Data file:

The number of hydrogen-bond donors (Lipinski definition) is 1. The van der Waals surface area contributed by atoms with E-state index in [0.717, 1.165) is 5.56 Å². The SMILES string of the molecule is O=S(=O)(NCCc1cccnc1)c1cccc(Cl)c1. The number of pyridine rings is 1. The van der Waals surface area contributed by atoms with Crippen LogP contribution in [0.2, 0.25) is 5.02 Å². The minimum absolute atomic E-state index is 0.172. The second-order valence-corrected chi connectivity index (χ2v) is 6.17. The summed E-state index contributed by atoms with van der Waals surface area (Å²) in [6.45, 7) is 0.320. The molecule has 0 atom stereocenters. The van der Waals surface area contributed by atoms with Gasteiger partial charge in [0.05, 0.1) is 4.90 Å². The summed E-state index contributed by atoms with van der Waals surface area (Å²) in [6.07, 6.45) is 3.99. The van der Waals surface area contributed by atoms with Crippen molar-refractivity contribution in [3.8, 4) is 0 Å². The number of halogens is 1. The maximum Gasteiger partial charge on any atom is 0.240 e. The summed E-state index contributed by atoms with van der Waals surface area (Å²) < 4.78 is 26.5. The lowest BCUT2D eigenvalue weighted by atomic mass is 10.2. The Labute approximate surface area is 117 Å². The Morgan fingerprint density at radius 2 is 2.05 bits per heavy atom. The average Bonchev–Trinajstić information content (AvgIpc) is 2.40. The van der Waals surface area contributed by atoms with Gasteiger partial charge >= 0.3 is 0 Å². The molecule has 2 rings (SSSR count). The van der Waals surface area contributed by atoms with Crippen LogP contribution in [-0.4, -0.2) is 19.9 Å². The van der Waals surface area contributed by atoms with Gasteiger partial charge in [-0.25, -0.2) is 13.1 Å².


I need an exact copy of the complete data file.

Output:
The number of hydrogen-bond donors (Lipinski definition) is 1. The van der Waals surface area contributed by atoms with E-state index in [0.717, 1.165) is 5.56 Å². The SMILES string of the molecule is O=S(=O)(NCCc1cccnc1)c1cccc(Cl)c1. The number of pyridine rings is 1. The van der Waals surface area contributed by atoms with Crippen LogP contribution in [0.2, 0.25) is 5.02 Å². The minimum absolute atomic E-state index is 0.172. The second-order valence-corrected chi connectivity index (χ2v) is 6.17. The summed E-state index contributed by atoms with van der Waals surface area (Å²) in [6.45, 7) is 0.320. The molecule has 0 atom stereocenters. The van der Waals surface area contributed by atoms with Gasteiger partial charge in [0.05, 0.1) is 4.90 Å². The summed E-state index contributed by atoms with van der Waals surface area (Å²) in [6.07, 6.45) is 3.99. The van der Waals surface area contributed by atoms with Crippen molar-refractivity contribution in [3.8, 4) is 0 Å². The number of halogens is 1. The maximum Gasteiger partial charge on any atom is 0.240 e. The summed E-state index contributed by atoms with van der Waals surface area (Å²) < 4.78 is 26.5. The lowest BCUT2D eigenvalue weighted by atomic mass is 10.2. The Labute approximate surface area is 117 Å². The Morgan fingerprint density at radius 2 is 2.05 bits per heavy atom. The average Bonchev–Trinajstić information content (AvgIpc) is 2.40. The van der Waals surface area contributed by atoms with Gasteiger partial charge >= 0.3 is 0 Å². The molecule has 2 rings (SSSR count). The van der Waals surface area contributed by atoms with Crippen LogP contribution in [-0.4, -0.2) is 19.9 Å². The van der Waals surface area contributed by atoms with Gasteiger partial charge in [-0.25, -0.2) is 13.1 Å².